Indian Institute of Technology Kanpur
Kalyanpur, Kanpur 208 016, U.P., INDIA
Publications
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 Working Papers
Ensuring Honest Effort in Peer Grading
Anujit Chakraborty, Jatin Jindal, and Swaprava Nath
Technical Report.
Abstract and Full PaperInspired by the easily scalable solution of peer evaluation in various domains that need an evergrowing body of material to be evaluated, e.g., in journal submissions, or in evaluating proposals for public funding, peergrading has found widespread use in Massive Open Online Coursewares (MOOCs). Current peergrading practices often rely on the goodwill of the peer evaluators for accuracy and fairness in the evaluation, while evaluators can be competitive or energysaver. In this paper, we consider strategic graders and introduce a mechanism, TRUPEQA, that (a) uses a constant number of instructorgraded answerscripts to quantitatively measure the accuracies of the peer graders and adjusts the finally assigned scores accordingly, and (b) penalizes deliberate underperforming. We show that this mechanism is unique in its class in satisfying certain properties desirable of a peergrading mechanism. When the cost of evaluation is factored in, a modification of TRUPEQA implements the social optima in an equilibrium. We also run a peergrading experiment in a classroom environment and find evidence that the final assigned grades are closer to the true grades under TRUPEQA than under the peergrading mechanism currently used in popular MOOCs.
[PDF]

SPARCAS: A Decentralized, Truthful MultiAgent Collisionfree Path Finding Mechanism
Sankar Das, Swaprava Nath, and Indranil Saha
Technical Report.
Abstract and Full PaperWe propose a decentralized collisionavoidance mechanism for a group of independently controlled robots moving on a shared workspace. Existing algorithms achieve multirobot collision avoidance either (a) in a centralized setting, or (b) in a decentralized setting with collaborative robots. We focus on the setting with competitive robots in a decentralized environment, where robots may strategically reveal their information to get prioritized. We propose the mechanism SPARCAS in this setting that, using principles of mechanism design, ensures truthful revelation of the robots' private information and provides locally efficient movement of the robots. It is free from collisions and deadlocks, and handles a dynamic arrival of robots. In practice, this mechanism scales well for a large number of robots where the optimal collisionavoiding pathfinding algorithm (M*) does not scale. Yet, SPARCAS does not compromise the path optimality too much. Our mechanism prioritizes the robots in the order of their `true' higher needs, but for a higher payment. It uses monetary transfers which is small enough compared to the value received by the robots.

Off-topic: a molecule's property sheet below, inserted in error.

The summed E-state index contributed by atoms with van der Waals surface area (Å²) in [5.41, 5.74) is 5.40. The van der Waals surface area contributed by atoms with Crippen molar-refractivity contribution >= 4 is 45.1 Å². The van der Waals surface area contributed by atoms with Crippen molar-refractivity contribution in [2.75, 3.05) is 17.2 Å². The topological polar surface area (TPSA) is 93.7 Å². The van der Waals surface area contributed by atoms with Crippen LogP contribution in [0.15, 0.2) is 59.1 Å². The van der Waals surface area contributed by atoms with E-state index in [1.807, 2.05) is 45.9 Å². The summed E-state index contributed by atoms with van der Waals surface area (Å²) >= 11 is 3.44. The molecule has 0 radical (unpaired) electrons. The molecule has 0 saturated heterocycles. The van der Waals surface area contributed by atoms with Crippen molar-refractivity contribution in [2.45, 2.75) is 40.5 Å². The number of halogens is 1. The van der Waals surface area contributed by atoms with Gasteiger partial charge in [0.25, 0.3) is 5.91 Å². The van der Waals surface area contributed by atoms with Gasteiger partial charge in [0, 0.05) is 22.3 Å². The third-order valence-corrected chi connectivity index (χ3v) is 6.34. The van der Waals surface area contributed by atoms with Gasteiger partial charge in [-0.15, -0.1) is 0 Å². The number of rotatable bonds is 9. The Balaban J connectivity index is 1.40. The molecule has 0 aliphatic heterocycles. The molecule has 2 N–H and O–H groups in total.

[PDF]

Hybrid social choice: Mechanism design with and without money
Ioannis Caragiannis, Aris FilosRatsikas, Swaprava Nath, and Alexandros A. Voudouris
Technical Report.
Abstract and Full PaperWhen a company undergoes a merger or transfers its ownership, the existing governing body has an opinion on which buyer should take over as the new owner. Similar situations occur while assigning the host of big sports tournaments, like the World Cup or the Olympics. In all these settings, the values of the external bidders are as important as the opinions of the internal experts. Motivated by such scenarios, we consider a social welfare maximizing approach to design and analyze truthful mechanisms in hybrid social choice settings, where payments can be imposed to the bidders, but not to the experts. Since this problem is a combination of mechanism design with and without monetary transfers, classical solutions like VCG cannot be applied, making this a novel mechanism design problem. We consider the scenario with one expert and two bidders, and provide tight approximation guarantees of the optimal social welfare. We distinguish between mechanisms that use ordinal and cardinal information, as well as between mechanisms that base their decisions on one of the two sides (either the bidders or the expert) or both. Our analysis shows that the cardinal setting is quite rich and admits several nontrivial randomized truthful mechanisms, and also allows for closertooptimalwelfare guarantees.
[PDF]

Preference Elicitation For Participatory Budgeting
Gerdus Benadè, Swaprava Nath, Ariel D. Procaccia, and Nisarg Shah
Management Science (MS), Forthcoming. [supersedes the previous version]
Abstract and Full PaperParticipatory budgeting enables the allocation of public funds by collecting and aggregating individual preferences; it has already had a sizable realworld impact. But making the most of this new paradigm requires arethinking of some of the basics of computational social choice, including the very way in which individuals express their preferences. We analytically compare four preference elicitation methods  knapsack votes, rankings by value or value for money, and threshold approval votes  through the lens ofimplicit utilitarian voting, and find that threshold approval votes are qualitatively superior. This conclusion is supported by experiments using data from real participatory budgeting elections.
[PDF]

Efficiency and Budget Balance in General Quasilinear Domains
Swaprava Nath and Tuomas Sandholm
Games and Economic Behavior (GEB), Volume 113, 2019, pp. 673693. [supersedes the previous version]